And that’s what really upsets the Tories. Sure as heck it would be dangerous for Gauke to upset his friends by agreeing that HMRC have to include their tax shifting shenanigans in the tax gap. Then he might have to ask HMRC to do something about it, and he's not stupid enough to do that when right now a cosy little deal will sweep everything under the carpet. No wonder I’m dangerous for drawing attention to that fact.

But third, and much more sinister is the fact that what's really dangerous about what I've said - and what you as a union are saying - is that we could actually collect a big chunk of the tax gap. Now I'm being realistic; I'm not going to pretend we could ever get it all. Tax cheats will, I'm afraid, always be with us. But what I've proposed are real reforms - and easily deliverable reforms - that could radically increase the amount of tax we could collect in this country.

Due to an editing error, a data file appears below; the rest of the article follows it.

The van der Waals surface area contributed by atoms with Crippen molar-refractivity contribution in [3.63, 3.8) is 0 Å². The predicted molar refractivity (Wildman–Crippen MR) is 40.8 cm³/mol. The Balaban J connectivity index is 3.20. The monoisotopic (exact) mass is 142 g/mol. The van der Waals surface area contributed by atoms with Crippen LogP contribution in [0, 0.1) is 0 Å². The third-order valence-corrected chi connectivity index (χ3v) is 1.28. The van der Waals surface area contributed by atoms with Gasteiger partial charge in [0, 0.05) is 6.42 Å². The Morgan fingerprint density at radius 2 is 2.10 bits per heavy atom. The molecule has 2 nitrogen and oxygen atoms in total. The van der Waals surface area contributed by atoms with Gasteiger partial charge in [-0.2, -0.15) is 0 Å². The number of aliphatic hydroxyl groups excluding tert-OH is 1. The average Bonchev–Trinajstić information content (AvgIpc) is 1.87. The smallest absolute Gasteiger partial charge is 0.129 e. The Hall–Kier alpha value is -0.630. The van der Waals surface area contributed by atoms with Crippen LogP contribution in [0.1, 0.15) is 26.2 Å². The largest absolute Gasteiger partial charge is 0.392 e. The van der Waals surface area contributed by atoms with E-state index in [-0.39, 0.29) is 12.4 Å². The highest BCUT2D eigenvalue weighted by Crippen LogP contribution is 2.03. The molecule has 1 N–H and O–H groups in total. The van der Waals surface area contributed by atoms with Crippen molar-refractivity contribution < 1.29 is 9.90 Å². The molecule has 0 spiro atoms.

I hate it when I see ARC members, working at Gauke's bidding, having to explain why more tax staff, country-by-country reporting, reform of the law which would let us know which small companies were really trading so we could concentrate resources on those who are cheating and more — all of which are explained in today’s new report - would not help us collect tax when to ask them to do so is the equivalent of asking them to say black is white. They are being made to look stupid by Gauke, and there's a reason for that.